It was hot. Real hot. Unusually hot even for August.
I say unusually not because the weather that day was any hotter than the day before or hotter even than the same time last year. I hadn't been there the day before or the year before or for several years before actually, but I certainly didn't remember it ever being that hot no matter what time of year. After being away so long, I guess I've kinda lost the right to say what's usual and what's not.
But still... it was really hot. Thank heavens for good air conditioning.
"You're gonna make a right at the next light", mom said from the back seat.
We had picked her up at her house to make the hour-long drive with us. My wife and I don't get back home very often and it's always nice to have a little uninterrupted mom time to catch up on everything that's going on with everybody. Like most families, mom is the center point and knows exactly who is up to what. It's always been that way, which didn't really play in my favor when I was growing up and testing my boundaries.
I tapped my wife on the leg to get her attention and pointed to the phone on the dash. "Google says we take a left."
"I'm pretty sure it's a right, but you're driving", came the voice of the back-seat driver.
Thanks anyway, mom. My motto when it comes to directions is "in Google Maps we trust".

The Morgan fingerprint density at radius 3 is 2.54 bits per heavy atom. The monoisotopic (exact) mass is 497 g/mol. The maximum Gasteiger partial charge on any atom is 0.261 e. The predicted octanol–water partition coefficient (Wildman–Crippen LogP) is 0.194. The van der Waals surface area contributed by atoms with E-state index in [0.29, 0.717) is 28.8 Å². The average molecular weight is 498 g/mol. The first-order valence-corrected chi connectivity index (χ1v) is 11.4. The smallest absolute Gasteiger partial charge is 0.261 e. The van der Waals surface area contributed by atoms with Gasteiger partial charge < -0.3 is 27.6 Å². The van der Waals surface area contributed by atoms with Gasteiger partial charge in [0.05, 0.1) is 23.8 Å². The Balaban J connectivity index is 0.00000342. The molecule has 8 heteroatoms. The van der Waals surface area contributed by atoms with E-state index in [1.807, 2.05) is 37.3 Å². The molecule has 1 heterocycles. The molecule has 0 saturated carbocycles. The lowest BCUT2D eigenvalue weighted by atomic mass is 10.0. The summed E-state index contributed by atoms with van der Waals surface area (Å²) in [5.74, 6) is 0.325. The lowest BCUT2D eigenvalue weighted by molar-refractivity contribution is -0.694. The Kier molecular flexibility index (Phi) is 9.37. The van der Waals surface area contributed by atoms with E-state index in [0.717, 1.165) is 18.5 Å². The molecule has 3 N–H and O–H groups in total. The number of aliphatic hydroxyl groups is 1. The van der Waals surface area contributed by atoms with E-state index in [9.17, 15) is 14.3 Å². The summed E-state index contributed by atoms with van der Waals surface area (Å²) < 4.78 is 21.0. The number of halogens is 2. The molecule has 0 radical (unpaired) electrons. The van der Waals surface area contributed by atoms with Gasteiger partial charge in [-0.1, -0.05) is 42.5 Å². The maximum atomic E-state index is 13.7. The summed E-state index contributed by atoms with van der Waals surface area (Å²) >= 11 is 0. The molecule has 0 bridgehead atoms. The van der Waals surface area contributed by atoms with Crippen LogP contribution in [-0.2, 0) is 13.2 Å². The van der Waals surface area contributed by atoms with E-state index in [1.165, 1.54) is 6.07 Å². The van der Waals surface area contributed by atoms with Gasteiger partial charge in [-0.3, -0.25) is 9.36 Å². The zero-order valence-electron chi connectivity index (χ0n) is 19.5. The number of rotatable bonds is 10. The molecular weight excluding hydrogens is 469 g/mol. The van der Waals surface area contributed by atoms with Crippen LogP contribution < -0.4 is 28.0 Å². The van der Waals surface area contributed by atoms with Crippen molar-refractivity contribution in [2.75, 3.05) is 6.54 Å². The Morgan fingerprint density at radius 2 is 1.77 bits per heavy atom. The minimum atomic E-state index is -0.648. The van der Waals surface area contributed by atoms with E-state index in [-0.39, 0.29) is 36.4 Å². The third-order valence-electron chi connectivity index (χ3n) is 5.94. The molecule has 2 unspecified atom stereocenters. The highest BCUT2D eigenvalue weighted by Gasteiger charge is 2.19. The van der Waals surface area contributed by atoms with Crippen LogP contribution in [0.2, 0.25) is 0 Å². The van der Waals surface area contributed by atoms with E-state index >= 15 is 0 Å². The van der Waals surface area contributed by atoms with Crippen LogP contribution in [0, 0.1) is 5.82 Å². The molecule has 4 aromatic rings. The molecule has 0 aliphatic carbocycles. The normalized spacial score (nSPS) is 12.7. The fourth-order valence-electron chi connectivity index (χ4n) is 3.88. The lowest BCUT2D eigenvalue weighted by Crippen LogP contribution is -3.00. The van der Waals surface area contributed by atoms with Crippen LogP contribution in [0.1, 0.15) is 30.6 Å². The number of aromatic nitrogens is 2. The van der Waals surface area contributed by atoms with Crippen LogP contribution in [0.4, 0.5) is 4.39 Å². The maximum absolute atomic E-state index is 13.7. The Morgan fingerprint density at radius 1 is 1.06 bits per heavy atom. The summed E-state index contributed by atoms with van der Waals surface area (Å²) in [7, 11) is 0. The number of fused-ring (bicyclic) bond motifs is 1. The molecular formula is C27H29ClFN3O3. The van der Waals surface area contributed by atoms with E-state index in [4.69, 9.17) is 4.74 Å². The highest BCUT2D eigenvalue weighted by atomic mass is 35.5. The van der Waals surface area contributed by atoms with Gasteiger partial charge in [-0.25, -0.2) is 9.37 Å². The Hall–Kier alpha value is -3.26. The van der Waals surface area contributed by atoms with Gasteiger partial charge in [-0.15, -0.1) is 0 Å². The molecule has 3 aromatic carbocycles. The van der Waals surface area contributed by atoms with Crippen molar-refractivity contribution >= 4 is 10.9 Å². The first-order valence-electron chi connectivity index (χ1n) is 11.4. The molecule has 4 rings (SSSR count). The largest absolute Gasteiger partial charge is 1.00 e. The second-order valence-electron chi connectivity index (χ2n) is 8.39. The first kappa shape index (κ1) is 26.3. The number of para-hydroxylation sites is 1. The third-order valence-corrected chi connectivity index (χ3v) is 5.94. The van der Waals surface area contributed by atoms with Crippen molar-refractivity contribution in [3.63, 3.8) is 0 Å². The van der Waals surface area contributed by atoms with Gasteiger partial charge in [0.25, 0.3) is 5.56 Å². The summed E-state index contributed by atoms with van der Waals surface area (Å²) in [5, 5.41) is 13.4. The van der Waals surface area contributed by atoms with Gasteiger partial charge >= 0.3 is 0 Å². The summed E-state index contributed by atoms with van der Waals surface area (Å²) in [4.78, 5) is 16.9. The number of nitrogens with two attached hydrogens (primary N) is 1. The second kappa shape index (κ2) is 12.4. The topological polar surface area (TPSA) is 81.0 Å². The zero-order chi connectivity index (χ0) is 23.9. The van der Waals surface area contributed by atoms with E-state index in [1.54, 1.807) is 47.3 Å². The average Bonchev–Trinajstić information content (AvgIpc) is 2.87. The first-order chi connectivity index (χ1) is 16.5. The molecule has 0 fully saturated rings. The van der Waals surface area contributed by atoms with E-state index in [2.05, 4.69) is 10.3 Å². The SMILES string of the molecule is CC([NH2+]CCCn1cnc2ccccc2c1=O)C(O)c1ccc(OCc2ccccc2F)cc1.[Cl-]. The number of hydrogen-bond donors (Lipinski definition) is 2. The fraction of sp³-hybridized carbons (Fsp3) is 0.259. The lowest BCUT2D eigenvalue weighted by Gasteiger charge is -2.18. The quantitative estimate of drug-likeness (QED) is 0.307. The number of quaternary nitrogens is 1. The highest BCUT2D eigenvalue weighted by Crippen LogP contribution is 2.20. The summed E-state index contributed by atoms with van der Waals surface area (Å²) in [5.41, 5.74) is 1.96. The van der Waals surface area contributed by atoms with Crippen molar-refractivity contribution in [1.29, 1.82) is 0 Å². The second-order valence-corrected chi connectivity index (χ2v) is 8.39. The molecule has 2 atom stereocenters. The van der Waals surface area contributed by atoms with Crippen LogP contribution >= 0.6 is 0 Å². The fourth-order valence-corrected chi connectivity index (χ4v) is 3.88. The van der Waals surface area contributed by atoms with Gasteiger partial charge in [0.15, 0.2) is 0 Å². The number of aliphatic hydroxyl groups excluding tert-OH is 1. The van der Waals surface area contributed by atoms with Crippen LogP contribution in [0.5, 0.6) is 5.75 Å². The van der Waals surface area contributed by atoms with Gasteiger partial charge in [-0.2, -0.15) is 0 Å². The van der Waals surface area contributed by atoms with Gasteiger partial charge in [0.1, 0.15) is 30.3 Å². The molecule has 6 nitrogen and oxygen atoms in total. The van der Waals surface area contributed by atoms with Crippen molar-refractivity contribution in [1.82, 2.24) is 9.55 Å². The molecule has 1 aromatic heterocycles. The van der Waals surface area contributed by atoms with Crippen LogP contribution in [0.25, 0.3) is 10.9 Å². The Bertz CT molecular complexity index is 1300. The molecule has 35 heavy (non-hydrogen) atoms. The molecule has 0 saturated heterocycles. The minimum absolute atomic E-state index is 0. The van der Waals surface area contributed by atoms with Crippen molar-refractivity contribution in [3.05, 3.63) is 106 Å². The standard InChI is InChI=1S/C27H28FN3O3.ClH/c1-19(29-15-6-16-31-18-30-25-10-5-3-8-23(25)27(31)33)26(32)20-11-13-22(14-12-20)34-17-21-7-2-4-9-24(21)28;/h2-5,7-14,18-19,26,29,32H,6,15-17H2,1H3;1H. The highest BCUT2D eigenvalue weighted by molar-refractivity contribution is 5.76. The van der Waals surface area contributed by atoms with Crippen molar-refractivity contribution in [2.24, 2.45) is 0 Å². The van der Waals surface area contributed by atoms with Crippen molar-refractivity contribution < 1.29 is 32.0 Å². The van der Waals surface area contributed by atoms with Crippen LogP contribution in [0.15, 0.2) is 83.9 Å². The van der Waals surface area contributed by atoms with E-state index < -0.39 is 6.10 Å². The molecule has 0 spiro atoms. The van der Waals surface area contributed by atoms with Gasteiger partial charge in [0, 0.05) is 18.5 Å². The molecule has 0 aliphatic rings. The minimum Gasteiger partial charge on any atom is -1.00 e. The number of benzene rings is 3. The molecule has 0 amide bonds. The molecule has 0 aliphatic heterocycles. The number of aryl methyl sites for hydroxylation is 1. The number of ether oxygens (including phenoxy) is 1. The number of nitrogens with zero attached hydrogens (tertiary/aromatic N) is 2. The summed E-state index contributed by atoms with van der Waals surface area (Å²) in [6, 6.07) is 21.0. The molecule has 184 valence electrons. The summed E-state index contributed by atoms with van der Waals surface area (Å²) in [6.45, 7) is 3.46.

We took a left and wound our way up into the foothills where the roads turned into streets and the small businesses made way to small homes, then larger homes, and eventually great big houses on teeny tiny lots. McMansions, I called them growing up... although I can't remember why now.*
I used to know my way around "these parts", but that was a long time ago. The trees and brush I used to hunt and hike through had been mowed down and paved over as the population in the city expanded out rather than up.
"Your destination is on the left", chirped a cheerful British accent from Google maps, snapping me back from my childhood and into the neighborhood.
Except the only thing on the left was one a giant grey house that looked just like the giant grey houses on either side of it, and the only thing ahead was the curve of the culdesac. This was definitely not my destination.
"Don't look in the mirror, don't look in the mirror, do not look in the mirror", I told myself.